How Risky Is It To Buy A House With Roof Damage

Do roofing issues signal a bad omen when deciding to purchase a home? The answer primarily depends on the budget and necessary repairs. At the same time, buyers can look at their current situation for guidance — both the financial aspect and the motivation behind buying the house. For instance, if you're looking for your first new home and want to compare pricing on handyman specials versus houses in good condition, then the seller may be willing to bend a little for a roofing allowance or their listing price. Nevertheless, if you're trying to stay within a fixed budget, and that particular house falls within your range, it would be worth another look only if you can afford the repairs. Otherwise, you're better off not getting into a situation where you might need to borrow more money later to fix a roof.

In another scenario, if you're investing in a property to flip or place it on the rental market, you might already be prepared with some additional revenue for a renovation, especially if the home was purchased at auction. Regardless of the circumstances, a thorough roof inspection conducted by a qualified contractor will be the most important factor that affects this decision since it details the roof's stability.

Fixer-upper or money pit?

As you know, the roof is one of the most expensive parts of a house to fix or replace. So it's understandable if a damaged roof may tempt you into running away from the deal. After all, minor repairs, such as fixing the flashing, replacing missing shingles or mending areas with small leaks, can cost between $150 to $1,500 on average, which is still not cheap.

More extensive repairs, like completely replacing the flashing or repairing major water or hail damage, can set you back about $1,500 to $7,000. Furthermore, you'll need to know more about the overall structural integrity. As an illustration, if you have your eye on a dwelling that has already experienced severe roof damage, it may be hard to tell if the truss, rafters, and decking are sound.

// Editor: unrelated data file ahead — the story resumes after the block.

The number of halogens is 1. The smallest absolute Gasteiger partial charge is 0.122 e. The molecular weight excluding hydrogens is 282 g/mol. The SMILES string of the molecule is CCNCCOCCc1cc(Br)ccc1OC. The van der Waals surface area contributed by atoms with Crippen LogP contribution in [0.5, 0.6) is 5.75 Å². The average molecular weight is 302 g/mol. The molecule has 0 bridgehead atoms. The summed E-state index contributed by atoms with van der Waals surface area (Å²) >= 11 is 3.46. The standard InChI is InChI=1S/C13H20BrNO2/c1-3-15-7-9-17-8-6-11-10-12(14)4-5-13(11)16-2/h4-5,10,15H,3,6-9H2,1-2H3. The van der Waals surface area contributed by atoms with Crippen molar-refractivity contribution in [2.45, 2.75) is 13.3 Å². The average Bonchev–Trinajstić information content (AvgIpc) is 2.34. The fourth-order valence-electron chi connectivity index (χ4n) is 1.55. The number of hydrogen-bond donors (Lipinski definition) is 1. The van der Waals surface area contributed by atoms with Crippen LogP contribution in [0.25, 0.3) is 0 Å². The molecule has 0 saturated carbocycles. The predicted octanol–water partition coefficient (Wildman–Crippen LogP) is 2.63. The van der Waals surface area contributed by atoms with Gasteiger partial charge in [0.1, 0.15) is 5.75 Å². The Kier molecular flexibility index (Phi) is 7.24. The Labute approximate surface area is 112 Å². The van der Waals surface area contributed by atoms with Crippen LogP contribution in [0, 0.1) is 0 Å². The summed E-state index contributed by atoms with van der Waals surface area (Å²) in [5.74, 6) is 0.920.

In such a situation, where you're on the fence about purchasing a home with roofing problems, you might ask for an inspection. A professional would detail every single nook and cranny of the roof and attic that require close attention, from the framing to the surface materials. From there, you'll be armed with enough information to decide whether to follow through with the purchase.

When to stay or walk away?

Naturally, if an inspection reveals problems with the stability of the structure, opting to move on is understandable. Anything related to the trusses or the rest of the frame spells trouble with a high price tag.

Another factor to consider is the mortgage you hope to obtain and the homeowner's insurance. Visible signs of roofing issues often result in denials from lenders and insurers. Likewise, motivated sellers might be willing to pay back their asking price or to have the repairs or replacement completed before a contract is signed. Hence, all is not lost if a damaged roof leads to a better deal than you would've acquired otherwise.

Yet another consideration is the age of the roof. If it's older than 10 or 15 years and starting to show its age, then the structure itself could still be sound while the roof needs some work. In that case, your comfort level and budget will let you know if you take this project on.